34- “Humility is the only way to resolve the conflicts and contradictions of leadership. You can avoid excessive pride only if you recognize that you’re human and need the help of others.”

35- “Of all the things that sustain a leader over time, love is the most lasting. It’s hard to imagine leaders getting up day after day, putting in the long hours and hard work it takes to get extraordinary things done, without having their hearts in it. The best-kept secret of successful leaders is love: staying in love with leading, with the people who do the work, with what their organizations produce, and with those who honor the organization by using its work. Leadership is not an affair of the head. Leadership is an affair of the heart.”

Regards,

Omar Halabieh

The Leadership Challenge

On Peak

I recently finished reading Peak – How Great Companies Get Their Mojo from Maslow – by Chip Conley.

Below are key excerpts from the book that I found particularly insightful:

1- “This book is about the miracle of human potential: employees living up to their full potential in the workplace, customers feeling the potential bliss associated with having their unrecognized needs met, and investors feeling fulfilled by seeing the potential of their capital leveraged.”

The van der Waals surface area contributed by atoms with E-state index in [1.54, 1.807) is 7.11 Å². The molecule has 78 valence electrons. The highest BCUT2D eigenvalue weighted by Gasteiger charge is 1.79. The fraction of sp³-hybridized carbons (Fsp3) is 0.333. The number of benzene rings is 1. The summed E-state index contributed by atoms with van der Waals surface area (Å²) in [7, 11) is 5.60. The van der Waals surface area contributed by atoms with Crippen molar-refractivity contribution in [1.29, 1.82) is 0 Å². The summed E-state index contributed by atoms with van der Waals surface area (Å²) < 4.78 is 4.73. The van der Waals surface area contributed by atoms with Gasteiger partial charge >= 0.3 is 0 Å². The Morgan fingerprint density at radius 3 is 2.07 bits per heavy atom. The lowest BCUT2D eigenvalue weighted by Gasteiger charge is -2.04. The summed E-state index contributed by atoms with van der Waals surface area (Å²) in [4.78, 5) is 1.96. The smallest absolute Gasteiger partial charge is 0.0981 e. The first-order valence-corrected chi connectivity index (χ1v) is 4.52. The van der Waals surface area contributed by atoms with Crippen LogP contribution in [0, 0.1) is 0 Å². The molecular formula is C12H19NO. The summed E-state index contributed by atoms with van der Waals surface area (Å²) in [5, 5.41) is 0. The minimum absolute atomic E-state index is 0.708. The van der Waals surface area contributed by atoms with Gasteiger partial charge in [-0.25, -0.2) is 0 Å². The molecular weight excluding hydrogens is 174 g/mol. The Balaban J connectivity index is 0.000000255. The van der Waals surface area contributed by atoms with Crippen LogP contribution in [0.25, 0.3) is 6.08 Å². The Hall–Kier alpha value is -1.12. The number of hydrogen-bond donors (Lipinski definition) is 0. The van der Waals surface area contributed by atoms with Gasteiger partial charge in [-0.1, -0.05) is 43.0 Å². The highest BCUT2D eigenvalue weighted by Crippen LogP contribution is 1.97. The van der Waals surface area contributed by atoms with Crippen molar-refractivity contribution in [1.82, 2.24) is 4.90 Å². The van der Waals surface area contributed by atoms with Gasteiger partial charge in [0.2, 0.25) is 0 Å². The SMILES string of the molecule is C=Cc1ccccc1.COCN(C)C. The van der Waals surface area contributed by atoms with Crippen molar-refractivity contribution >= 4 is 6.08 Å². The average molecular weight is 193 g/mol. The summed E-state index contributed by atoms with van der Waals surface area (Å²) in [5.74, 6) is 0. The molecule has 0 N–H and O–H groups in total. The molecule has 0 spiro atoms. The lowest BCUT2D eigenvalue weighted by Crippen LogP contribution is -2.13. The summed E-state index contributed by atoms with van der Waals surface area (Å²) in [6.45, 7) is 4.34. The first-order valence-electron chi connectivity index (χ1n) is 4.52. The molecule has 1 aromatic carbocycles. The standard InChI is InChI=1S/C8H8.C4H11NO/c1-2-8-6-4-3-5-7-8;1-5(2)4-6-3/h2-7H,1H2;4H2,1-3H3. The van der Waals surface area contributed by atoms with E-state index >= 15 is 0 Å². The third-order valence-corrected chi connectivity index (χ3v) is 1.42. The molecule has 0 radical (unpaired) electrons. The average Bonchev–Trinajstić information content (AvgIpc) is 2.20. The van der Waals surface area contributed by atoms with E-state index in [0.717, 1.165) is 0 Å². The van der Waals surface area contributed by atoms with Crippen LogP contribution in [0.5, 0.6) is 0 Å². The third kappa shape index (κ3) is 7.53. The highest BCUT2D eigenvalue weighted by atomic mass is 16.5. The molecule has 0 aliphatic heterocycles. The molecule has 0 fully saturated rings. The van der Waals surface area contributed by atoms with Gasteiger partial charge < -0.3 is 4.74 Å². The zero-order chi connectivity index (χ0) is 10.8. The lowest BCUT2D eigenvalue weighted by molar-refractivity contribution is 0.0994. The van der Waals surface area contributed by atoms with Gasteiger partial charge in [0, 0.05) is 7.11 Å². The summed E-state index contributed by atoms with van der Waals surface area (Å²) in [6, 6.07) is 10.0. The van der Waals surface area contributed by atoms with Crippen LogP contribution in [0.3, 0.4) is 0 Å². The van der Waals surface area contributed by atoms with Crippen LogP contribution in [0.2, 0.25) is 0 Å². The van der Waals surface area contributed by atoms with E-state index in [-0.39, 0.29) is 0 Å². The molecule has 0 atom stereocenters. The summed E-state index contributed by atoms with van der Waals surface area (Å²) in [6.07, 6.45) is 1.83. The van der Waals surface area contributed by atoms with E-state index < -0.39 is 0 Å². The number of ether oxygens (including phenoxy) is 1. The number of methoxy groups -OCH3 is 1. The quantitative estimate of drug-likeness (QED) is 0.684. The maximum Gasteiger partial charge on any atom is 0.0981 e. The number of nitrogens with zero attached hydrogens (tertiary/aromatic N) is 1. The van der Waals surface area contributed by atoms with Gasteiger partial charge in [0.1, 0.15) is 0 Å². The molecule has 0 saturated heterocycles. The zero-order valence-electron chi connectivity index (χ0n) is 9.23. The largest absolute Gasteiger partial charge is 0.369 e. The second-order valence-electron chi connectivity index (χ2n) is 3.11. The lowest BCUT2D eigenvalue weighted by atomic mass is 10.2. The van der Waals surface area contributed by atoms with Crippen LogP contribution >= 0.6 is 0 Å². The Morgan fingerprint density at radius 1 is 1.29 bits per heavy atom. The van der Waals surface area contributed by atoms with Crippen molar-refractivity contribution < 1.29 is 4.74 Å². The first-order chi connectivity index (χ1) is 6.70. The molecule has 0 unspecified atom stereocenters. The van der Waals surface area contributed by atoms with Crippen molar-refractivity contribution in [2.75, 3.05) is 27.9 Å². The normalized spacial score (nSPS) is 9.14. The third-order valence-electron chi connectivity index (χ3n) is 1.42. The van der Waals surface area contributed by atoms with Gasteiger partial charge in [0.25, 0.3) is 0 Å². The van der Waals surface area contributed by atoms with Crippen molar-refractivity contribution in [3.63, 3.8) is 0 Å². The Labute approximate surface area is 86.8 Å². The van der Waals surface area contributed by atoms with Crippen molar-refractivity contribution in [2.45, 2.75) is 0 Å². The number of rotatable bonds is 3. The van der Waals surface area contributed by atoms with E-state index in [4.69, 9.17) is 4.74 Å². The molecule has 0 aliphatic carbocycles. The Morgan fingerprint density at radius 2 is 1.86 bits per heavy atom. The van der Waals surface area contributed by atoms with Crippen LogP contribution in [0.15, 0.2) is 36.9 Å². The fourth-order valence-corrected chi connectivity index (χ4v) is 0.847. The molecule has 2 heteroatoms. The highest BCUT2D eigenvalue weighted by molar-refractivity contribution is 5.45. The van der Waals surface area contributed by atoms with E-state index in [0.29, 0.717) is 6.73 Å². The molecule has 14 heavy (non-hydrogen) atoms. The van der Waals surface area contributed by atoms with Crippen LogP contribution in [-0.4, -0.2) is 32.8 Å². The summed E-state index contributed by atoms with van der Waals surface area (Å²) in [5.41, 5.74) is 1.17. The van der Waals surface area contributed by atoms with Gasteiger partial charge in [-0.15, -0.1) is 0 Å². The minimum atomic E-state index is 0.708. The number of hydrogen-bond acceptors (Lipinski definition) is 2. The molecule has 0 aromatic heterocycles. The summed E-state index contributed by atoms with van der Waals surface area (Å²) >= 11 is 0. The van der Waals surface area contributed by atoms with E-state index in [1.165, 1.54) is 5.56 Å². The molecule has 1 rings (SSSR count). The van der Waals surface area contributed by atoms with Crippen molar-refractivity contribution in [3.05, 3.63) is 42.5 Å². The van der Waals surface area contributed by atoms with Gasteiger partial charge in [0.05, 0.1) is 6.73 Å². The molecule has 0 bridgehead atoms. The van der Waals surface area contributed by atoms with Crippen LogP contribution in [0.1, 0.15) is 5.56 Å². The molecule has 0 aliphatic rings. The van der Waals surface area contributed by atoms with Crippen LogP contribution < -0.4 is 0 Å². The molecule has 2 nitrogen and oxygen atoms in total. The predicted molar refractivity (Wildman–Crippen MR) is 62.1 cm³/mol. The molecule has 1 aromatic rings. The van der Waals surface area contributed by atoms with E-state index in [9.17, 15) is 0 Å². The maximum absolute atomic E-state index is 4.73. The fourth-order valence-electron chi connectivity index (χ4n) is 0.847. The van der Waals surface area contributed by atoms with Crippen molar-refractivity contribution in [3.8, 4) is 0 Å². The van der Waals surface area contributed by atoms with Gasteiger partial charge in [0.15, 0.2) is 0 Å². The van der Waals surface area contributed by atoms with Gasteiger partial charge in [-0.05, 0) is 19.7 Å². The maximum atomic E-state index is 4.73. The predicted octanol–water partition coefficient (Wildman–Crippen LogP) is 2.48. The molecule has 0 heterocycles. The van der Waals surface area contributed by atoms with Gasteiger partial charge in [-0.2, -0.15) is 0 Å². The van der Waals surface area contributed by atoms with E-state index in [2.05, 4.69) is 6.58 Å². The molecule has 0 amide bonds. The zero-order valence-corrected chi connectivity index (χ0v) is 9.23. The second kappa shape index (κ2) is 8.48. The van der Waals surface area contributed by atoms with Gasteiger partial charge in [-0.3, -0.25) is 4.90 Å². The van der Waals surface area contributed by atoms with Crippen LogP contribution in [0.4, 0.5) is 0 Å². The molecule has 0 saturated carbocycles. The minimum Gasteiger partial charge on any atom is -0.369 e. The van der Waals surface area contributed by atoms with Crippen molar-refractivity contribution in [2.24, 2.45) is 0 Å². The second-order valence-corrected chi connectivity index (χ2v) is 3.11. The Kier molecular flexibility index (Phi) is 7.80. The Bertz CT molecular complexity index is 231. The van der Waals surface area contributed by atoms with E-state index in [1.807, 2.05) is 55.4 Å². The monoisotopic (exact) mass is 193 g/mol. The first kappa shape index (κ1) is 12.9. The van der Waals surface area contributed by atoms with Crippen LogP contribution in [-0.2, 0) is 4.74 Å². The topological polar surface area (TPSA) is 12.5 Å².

2- “Maslow’s message struck a chord with many business leaders. In essence, he said that with humans, there’s a qualitative difference between not being sick and feeling healthy or truly alive. This idea could be applied to companies, most of which fall into the middle ground of not sick but not truly alive. Based on his Hierarchy of Needs, the solution for a company that wants to ascend up the healthy pyramid is not just to diminish the negative or to get too preoccupied with basic needs but instead to focus on aspirational needs. This idea is rather blasphemous for some. The tendency in psychology and in business has always been to focus on the deficits. Psychologists and business consultants look for what’s broken and try to fix it. Yet, “fixing it” doesn’t necessarily offer the opportunity for transformation to a more optimal state of being or productivity.”